Nevertheless, this week saw the release of relatively positive macroeconomic data. South Korea’s economy demonstrated resilience in the third quarter, recording a GDP growth of 0.6% compared to the preceding quarter. This marks the third consecutive quarter of expansion, driven by a resurgence in exports and robust domestic consumption. Nevertheless, there remains substantial uncertainty regarding whether South Korea’s economy will meet the central bank’s projected 1.4% growth for the year. Lingering inflationary pressures, coupled with escalating external geopolitical risks, present formidable challenges.


In line with trends observed in other Asian stock markets, Taiwan’s stock exchanges experienced a decline over the course of the week, with the TAIEX index registering a 1.9% decrease. The electronics sector, serving as a key indicator, exerted downward pressure on prices, notably affecting major players like chipmaker Taiwan Semiconductor Manufacturing (JAKOTA Blue Chip 150 Index). This decline was attributed to the increase in Treasury yields, which rendered tech stocks, with their comparatively lower dividends, less appealing to investors.

JAKOTA Markets: October 23-27, 2023: image 5

This week witnessed the release of two significant sets of macroeconomic data which failed to instill positive market sentiments among investors.

On Monday, the Ministry of Economic Affairs (MOEA) released data about Taiwan’s industrial production index, which registered a year-on-year decrease of 6.72% to 89.60 in September. Additionally, the manufacturing sector sub-index, which accounts for over 90% of total industrial production, recorded a 7.01% decline from the previous year, settling at 88.81. This prolonged downturn in industrial production underscores the ongoing impact of global demand weakness for electronic goods on Taiwan’s export-driven economy. The MOEA noted that this prolonged downturn in both the industrial index and the manufacturing sub-index constitutes the lengthiest period of weakness in these indices in Taiwan’s history.

The National Development Council (NDC) reported on Friday that the composite index of economic indicators increased by two points compared to the previous month, reaching a total of 17. However, the leading indicators, which provide insight into the economic outlook for the next three to six months, continued their downward trend, falling by 0.77 percent from the previous month to 97.88. This marks the sixth consecutive monthly decline, as per the NDC’s findings.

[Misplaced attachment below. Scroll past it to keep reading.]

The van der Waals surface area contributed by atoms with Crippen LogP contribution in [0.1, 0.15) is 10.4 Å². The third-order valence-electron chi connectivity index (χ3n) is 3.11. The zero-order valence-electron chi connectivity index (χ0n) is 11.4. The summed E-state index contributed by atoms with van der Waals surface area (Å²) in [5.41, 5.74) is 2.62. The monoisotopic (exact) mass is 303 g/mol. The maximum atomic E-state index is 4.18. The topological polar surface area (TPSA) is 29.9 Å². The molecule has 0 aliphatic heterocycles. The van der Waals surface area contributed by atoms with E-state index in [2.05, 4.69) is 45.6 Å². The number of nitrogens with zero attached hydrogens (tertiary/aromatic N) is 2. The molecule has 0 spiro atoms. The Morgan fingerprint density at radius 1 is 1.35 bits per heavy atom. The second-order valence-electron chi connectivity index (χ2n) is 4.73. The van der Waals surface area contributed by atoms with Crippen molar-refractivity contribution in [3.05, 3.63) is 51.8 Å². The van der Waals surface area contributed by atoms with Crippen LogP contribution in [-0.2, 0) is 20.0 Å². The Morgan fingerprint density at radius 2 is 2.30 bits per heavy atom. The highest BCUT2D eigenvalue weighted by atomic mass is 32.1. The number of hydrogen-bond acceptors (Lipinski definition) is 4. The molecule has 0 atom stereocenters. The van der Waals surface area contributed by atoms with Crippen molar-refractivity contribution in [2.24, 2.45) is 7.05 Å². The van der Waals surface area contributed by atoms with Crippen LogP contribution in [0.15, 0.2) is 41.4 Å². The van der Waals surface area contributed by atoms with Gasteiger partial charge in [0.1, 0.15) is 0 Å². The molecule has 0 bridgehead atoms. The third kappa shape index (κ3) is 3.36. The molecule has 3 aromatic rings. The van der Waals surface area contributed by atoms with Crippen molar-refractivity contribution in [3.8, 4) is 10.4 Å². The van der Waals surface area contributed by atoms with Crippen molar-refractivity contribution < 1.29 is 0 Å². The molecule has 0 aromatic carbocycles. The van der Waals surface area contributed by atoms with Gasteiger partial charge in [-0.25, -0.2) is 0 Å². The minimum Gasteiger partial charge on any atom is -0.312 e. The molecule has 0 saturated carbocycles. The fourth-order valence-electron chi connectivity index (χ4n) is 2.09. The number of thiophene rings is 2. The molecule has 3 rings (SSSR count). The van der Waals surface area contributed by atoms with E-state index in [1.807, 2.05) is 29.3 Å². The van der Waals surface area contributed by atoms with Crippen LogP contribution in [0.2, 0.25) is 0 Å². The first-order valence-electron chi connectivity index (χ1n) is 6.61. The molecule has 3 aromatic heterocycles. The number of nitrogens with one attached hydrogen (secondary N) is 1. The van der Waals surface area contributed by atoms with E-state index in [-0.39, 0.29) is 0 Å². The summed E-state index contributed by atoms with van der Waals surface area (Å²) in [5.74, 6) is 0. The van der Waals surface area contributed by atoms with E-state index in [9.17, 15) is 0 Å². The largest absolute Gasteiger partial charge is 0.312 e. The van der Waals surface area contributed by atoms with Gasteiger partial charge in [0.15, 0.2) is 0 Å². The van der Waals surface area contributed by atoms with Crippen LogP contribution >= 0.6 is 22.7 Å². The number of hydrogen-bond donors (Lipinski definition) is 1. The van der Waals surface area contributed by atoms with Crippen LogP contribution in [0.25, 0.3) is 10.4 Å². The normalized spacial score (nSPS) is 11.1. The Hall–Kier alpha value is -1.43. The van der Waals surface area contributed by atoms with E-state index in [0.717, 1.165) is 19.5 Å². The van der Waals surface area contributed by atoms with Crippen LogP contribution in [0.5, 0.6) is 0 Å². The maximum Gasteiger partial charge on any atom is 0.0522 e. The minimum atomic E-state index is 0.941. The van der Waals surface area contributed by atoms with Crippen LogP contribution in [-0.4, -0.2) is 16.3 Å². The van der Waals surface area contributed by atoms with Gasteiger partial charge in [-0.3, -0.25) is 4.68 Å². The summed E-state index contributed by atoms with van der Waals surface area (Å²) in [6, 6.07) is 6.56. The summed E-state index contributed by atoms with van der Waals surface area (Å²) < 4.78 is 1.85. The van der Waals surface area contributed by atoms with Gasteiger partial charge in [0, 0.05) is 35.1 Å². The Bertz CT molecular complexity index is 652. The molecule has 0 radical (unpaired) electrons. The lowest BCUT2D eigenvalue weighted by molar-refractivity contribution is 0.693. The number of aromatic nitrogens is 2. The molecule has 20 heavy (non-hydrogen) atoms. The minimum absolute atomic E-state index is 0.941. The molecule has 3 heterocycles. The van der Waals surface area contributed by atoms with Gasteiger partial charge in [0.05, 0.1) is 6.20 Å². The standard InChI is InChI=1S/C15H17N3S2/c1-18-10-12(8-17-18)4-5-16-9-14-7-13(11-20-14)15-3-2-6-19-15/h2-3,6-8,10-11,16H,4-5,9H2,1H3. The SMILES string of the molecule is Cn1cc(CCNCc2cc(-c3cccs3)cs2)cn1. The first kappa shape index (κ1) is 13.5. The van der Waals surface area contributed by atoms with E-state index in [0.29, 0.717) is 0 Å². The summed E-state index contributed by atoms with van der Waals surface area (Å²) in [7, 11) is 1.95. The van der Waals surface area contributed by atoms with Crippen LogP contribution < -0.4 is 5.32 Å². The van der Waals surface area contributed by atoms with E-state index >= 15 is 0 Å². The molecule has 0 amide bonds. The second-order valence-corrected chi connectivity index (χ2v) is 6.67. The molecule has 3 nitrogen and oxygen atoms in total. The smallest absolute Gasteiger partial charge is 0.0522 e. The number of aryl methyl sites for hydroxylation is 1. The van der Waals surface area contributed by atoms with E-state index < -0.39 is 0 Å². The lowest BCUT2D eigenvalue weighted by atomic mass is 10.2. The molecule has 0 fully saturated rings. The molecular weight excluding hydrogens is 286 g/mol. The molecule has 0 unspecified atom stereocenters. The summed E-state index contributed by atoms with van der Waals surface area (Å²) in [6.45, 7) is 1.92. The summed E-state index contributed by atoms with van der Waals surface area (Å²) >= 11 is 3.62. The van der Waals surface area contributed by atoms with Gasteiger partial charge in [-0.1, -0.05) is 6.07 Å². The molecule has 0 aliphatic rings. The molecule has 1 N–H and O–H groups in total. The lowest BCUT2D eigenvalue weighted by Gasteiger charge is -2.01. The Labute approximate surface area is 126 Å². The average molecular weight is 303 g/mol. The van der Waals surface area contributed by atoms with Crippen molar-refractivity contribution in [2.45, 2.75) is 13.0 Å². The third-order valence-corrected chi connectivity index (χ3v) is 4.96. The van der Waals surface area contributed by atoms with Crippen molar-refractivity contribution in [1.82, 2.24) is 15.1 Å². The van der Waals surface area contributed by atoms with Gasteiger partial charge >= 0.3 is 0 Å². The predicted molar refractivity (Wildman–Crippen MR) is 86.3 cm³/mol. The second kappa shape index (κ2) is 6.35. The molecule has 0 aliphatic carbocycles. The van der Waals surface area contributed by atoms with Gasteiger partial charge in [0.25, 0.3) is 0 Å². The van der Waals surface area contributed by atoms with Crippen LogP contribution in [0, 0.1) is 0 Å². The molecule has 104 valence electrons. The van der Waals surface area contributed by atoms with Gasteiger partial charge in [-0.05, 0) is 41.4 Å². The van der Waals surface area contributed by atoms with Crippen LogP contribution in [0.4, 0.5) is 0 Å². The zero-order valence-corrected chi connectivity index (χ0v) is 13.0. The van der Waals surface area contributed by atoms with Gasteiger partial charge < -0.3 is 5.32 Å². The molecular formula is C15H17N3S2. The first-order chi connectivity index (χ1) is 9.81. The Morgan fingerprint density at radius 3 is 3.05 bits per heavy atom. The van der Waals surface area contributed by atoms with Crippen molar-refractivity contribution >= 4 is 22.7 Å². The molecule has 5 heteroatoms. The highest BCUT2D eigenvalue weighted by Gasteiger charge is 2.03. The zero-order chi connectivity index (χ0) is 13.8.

JAKOTA Blue Chip 150 Index

Out of a pool of 150 constituents, 62 shares demonstrated positive price trends this week.

The top-performing stock this week is Fujitsu. On October 26, the corporation unveiled its consolidated financial results for the second quarter of the ongoing fiscal year concluding in March 2024 (April to September 2023). The company cut its full-year forecasts for sales and operating profit. Nevertheless, the IT services division, a cornerstone of the company’s operations, demonstrated robust performance, marked by substantial upticks in sales and profits during the second quarter (July-September 2023) as opposed to the preceding quarter (April-June 2023).

JAKOTA Markets: October 23-27, 2023: image 6

Alongside POSCO Chemical and POSCO, both of which have consistently ranked among the 10 poorest performers in the JAKOTA Blue Chip 150 Index for the second consecutive week, Nidec also witnessed a significant decline in its share value. This decline reflects growing apprehensions among investors regarding the company’s outlook within the fiercely competitive Chinese electric vehicle market. The dip in profitability within Nidec’s EV sector in China underscores the challenges encountered by component manufacturers in the world’s largest automotive market. Automakers are increasingly exerting pressure on suppliers to streamline expenses amidst a backdrop of waning growth in electric vehicle demand and aggressive price competition.

JAKOTA Markets: October 23-27, 2023: image 7